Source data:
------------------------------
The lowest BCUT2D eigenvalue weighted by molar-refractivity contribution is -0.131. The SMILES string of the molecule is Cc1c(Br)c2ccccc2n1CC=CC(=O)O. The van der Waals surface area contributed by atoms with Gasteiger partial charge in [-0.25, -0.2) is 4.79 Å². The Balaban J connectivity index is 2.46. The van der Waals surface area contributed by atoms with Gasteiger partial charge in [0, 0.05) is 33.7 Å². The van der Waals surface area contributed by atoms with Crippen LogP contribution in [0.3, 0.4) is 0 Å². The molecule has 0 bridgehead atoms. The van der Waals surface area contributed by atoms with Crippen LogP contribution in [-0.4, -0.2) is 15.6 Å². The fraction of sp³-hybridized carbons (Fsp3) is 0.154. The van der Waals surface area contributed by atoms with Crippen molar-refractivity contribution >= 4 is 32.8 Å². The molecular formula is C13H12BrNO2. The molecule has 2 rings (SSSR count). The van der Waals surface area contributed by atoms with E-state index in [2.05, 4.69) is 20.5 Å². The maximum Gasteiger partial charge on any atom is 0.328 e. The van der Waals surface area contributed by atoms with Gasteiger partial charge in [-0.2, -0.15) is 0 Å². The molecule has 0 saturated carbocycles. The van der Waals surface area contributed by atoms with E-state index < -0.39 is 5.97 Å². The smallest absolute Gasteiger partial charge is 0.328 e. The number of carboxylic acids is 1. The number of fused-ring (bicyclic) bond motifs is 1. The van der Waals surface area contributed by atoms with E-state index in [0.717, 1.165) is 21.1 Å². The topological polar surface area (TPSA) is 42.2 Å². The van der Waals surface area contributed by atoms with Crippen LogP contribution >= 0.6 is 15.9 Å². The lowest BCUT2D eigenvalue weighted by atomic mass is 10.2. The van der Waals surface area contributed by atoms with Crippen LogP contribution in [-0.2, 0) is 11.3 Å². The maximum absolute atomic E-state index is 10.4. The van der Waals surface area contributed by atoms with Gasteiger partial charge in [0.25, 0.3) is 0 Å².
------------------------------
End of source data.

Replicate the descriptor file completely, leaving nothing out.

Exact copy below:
The lowest BCUT2D eigenvalue weighted by molar-refractivity contribution is -0.131. The SMILES string of the molecule is Cc1c(Br)c2ccccc2n1CC=CC(=O)O. The van der Waals surface area contributed by atoms with Gasteiger partial charge in [-0.25, -0.2) is 4.79 Å². The Balaban J connectivity index is 2.46. The van der Waals surface area contributed by atoms with Gasteiger partial charge in [0, 0.05) is 33.7 Å². The van der Waals surface area contributed by atoms with Crippen LogP contribution in [0.3, 0.4) is 0 Å². The molecule has 0 bridgehead atoms. The van der Waals surface area contributed by atoms with Crippen LogP contribution in [-0.4, -0.2) is 15.6 Å². The fraction of sp³-hybridized carbons (Fsp3) is 0.154. The van der Waals surface area contributed by atoms with Crippen molar-refractivity contribution >= 4 is 32.8 Å². The molecular formula is C13H12BrNO2. The molecule has 2 rings (SSSR count). The van der Waals surface area contributed by atoms with E-state index in [2.05, 4.69) is 20.5 Å². The maximum Gasteiger partial charge on any atom is 0.328 e. The van der Waals surface area contributed by atoms with Gasteiger partial charge in [-0.2, -0.15) is 0 Å². The molecule has 0 saturated carbocycles. The van der Waals surface area contributed by atoms with E-state index < -0.39 is 5.97 Å². The smallest absolute Gasteiger partial charge is 0.328 e. The number of carboxylic acids is 1. The number of fused-ring (bicyclic) bond motifs is 1. The van der Waals surface area contributed by atoms with E-state index in [0.717, 1.165) is 21.1 Å². The topological polar surface area (TPSA) is 42.2 Å². The van der Waals surface area contributed by atoms with Crippen LogP contribution >= 0.6 is 15.9 Å². The lowest BCUT2D eigenvalue weighted by atomic mass is 10.2. The van der Waals surface area contributed by atoms with Crippen LogP contribution in [-0.2, 0) is 11.3 Å². The maximum absolute atomic E-state index is 10.4. The van der Waals surface area contributed by atoms with Gasteiger partial charge in [0.25, 0.3) is 0 Å².